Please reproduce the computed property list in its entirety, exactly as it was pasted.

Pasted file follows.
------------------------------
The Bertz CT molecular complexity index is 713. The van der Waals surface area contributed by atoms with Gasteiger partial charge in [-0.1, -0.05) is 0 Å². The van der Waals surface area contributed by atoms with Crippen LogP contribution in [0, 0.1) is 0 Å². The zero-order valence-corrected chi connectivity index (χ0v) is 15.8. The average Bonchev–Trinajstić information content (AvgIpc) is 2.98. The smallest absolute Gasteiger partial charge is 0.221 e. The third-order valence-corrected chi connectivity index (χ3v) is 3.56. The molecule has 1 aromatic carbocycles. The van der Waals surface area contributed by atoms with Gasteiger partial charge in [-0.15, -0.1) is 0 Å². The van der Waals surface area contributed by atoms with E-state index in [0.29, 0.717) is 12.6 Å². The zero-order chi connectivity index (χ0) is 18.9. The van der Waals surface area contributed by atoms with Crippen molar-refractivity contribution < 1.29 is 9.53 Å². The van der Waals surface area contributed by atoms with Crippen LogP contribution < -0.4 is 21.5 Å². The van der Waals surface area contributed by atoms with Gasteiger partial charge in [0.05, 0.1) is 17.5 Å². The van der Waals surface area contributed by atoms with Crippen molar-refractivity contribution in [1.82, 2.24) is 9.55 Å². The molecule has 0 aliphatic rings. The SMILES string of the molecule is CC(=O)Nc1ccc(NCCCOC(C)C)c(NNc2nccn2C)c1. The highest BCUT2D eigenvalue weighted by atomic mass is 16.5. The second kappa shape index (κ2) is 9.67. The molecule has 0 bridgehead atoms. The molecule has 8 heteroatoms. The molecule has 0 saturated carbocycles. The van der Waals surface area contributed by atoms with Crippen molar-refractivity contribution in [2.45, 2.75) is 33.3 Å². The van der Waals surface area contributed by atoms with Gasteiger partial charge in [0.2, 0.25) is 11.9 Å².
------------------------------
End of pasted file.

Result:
The Bertz CT molecular complexity index is 713. The van der Waals surface area contributed by atoms with Gasteiger partial charge in [-0.1, -0.05) is 0 Å². The van der Waals surface area contributed by atoms with Crippen LogP contribution in [0, 0.1) is 0 Å². The zero-order valence-corrected chi connectivity index (χ0v) is 15.8. The average Bonchev–Trinajstić information content (AvgIpc) is 2.98. The smallest absolute Gasteiger partial charge is 0.221 e. The third-order valence-corrected chi connectivity index (χ3v) is 3.56. The molecule has 1 aromatic carbocycles. The van der Waals surface area contributed by atoms with Gasteiger partial charge in [-0.15, -0.1) is 0 Å². The van der Waals surface area contributed by atoms with E-state index in [0.29, 0.717) is 12.6 Å². The zero-order chi connectivity index (χ0) is 18.9. The van der Waals surface area contributed by atoms with Crippen molar-refractivity contribution < 1.29 is 9.53 Å². The van der Waals surface area contributed by atoms with Crippen LogP contribution < -0.4 is 21.5 Å². The van der Waals surface area contributed by atoms with Gasteiger partial charge in [0.05, 0.1) is 17.5 Å². The van der Waals surface area contributed by atoms with Crippen molar-refractivity contribution in [1.82, 2.24) is 9.55 Å². The molecule has 0 aliphatic rings. The SMILES string of the molecule is CC(=O)Nc1ccc(NCCCOC(C)C)c(NNc2nccn2C)c1. The highest BCUT2D eigenvalue weighted by atomic mass is 16.5. The second kappa shape index (κ2) is 9.67. The molecule has 0 bridgehead atoms. The molecule has 8 heteroatoms. The molecule has 0 saturated carbocycles. The van der Waals surface area contributed by atoms with Crippen molar-refractivity contribution in [2.45, 2.75) is 33.3 Å². The van der Waals surface area contributed by atoms with Gasteiger partial charge in [0.2, 0.25) is 11.9 Å².